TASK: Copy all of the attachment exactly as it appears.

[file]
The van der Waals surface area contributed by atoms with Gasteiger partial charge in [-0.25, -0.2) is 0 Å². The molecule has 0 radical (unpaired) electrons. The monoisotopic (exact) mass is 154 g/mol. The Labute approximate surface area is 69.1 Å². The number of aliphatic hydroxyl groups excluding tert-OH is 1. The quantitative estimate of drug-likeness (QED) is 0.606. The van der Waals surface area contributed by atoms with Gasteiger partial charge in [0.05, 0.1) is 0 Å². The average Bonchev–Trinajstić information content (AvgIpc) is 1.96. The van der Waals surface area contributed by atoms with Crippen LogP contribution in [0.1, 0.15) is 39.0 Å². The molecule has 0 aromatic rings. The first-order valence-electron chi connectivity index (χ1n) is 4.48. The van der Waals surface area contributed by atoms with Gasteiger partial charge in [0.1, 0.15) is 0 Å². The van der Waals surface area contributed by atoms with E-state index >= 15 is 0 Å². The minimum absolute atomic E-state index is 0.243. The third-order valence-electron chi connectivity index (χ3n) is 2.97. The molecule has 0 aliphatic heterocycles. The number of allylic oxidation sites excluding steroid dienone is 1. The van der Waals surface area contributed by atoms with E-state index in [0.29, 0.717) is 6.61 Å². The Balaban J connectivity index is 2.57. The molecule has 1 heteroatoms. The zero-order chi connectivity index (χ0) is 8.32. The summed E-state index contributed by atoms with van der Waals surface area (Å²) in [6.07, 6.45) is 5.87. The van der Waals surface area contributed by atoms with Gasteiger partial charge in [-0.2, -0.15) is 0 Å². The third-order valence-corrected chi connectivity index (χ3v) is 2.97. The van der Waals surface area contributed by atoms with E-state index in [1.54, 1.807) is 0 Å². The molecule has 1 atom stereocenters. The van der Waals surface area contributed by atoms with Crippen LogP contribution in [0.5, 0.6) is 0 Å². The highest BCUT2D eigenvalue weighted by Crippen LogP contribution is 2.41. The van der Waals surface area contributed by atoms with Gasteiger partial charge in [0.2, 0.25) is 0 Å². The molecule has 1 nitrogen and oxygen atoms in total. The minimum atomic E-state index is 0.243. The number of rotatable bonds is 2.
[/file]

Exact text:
The van der Waals surface area contributed by atoms with Gasteiger partial charge in [-0.25, -0.2) is 0 Å². The molecule has 0 radical (unpaired) electrons. The monoisotopic (exact) mass is 154 g/mol. The Labute approximate surface area is 69.1 Å². The number of aliphatic hydroxyl groups excluding tert-OH is 1. The quantitative estimate of drug-likeness (QED) is 0.606. The van der Waals surface area contributed by atoms with Gasteiger partial charge in [0.05, 0.1) is 0 Å². The average Bonchev–Trinajstić information content (AvgIpc) is 1.96. The van der Waals surface area contributed by atoms with Crippen LogP contribution in [0.1, 0.15) is 39.0 Å². The molecule has 0 aromatic rings. The first-order valence-electron chi connectivity index (χ1n) is 4.48. The van der Waals surface area contributed by atoms with Gasteiger partial charge in [0.1, 0.15) is 0 Å². The van der Waals surface area contributed by atoms with E-state index >= 15 is 0 Å². The minimum absolute atomic E-state index is 0.243. The third-order valence-electron chi connectivity index (χ3n) is 2.97. The molecule has 0 aliphatic heterocycles. The number of allylic oxidation sites excluding steroid dienone is 1. The van der Waals surface area contributed by atoms with E-state index in [0.29, 0.717) is 6.61 Å². The Balaban J connectivity index is 2.57. The molecule has 1 heteroatoms. The zero-order chi connectivity index (χ0) is 8.32. The summed E-state index contributed by atoms with van der Waals surface area (Å²) in [6.07, 6.45) is 5.87. The van der Waals surface area contributed by atoms with Gasteiger partial charge in [-0.2, -0.15) is 0 Å². The third-order valence-corrected chi connectivity index (χ3v) is 2.97. The van der Waals surface area contributed by atoms with E-state index in [1.54, 1.807) is 0 Å². The molecule has 1 atom stereocenters. The van der Waals surface area contributed by atoms with Crippen LogP contribution in [0.5, 0.6) is 0 Å². The highest BCUT2D eigenvalue weighted by Crippen LogP contribution is 2.41. The van der Waals surface area contributed by atoms with Gasteiger partial charge in [0.2, 0.25) is 0 Å². The molecule has 1 nitrogen and oxygen atoms in total. The minimum atomic E-state index is 0.243. The number of rotatable bonds is 2.